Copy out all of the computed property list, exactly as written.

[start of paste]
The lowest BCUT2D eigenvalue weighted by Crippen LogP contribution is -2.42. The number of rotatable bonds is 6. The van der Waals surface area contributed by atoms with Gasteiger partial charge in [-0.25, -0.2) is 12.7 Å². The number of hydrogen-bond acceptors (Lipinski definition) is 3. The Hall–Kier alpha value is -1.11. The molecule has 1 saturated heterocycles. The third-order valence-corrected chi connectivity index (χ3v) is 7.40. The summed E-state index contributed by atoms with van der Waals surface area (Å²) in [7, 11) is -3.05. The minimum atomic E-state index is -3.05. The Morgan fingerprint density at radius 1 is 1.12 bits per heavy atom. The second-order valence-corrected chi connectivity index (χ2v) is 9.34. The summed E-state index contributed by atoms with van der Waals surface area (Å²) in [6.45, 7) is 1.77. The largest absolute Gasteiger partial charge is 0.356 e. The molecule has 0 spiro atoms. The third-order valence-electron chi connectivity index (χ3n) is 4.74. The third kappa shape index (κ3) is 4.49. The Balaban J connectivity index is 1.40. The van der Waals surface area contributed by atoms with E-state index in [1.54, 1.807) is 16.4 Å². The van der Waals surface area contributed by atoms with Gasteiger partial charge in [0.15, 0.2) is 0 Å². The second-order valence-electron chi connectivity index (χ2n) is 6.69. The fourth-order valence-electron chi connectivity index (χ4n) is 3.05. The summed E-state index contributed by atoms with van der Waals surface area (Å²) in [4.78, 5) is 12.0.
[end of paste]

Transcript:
The lowest BCUT2D eigenvalue weighted by Crippen LogP contribution is -2.42. The number of rotatable bonds is 6. The van der Waals surface area contributed by atoms with Gasteiger partial charge in [-0.25, -0.2) is 12.7 Å². The number of hydrogen-bond acceptors (Lipinski definition) is 3. The Hall–Kier alpha value is -1.11. The molecule has 1 saturated heterocycles. The third-order valence-corrected chi connectivity index (χ3v) is 7.40. The summed E-state index contributed by atoms with van der Waals surface area (Å²) in [7, 11) is -3.05. The minimum atomic E-state index is -3.05. The Morgan fingerprint density at radius 1 is 1.12 bits per heavy atom. The second-order valence-corrected chi connectivity index (χ2v) is 9.34. The summed E-state index contributed by atoms with van der Waals surface area (Å²) in [6.45, 7) is 1.77. The largest absolute Gasteiger partial charge is 0.356 e. The molecule has 0 spiro atoms. The third-order valence-electron chi connectivity index (χ3n) is 4.74. The third kappa shape index (κ3) is 4.49. The Balaban J connectivity index is 1.40. The van der Waals surface area contributed by atoms with E-state index in [1.54, 1.807) is 16.4 Å². The van der Waals surface area contributed by atoms with Gasteiger partial charge in [0.15, 0.2) is 0 Å². The second-order valence-electron chi connectivity index (χ2n) is 6.69. The fourth-order valence-electron chi connectivity index (χ4n) is 3.05. The summed E-state index contributed by atoms with van der Waals surface area (Å²) in [4.78, 5) is 12.0.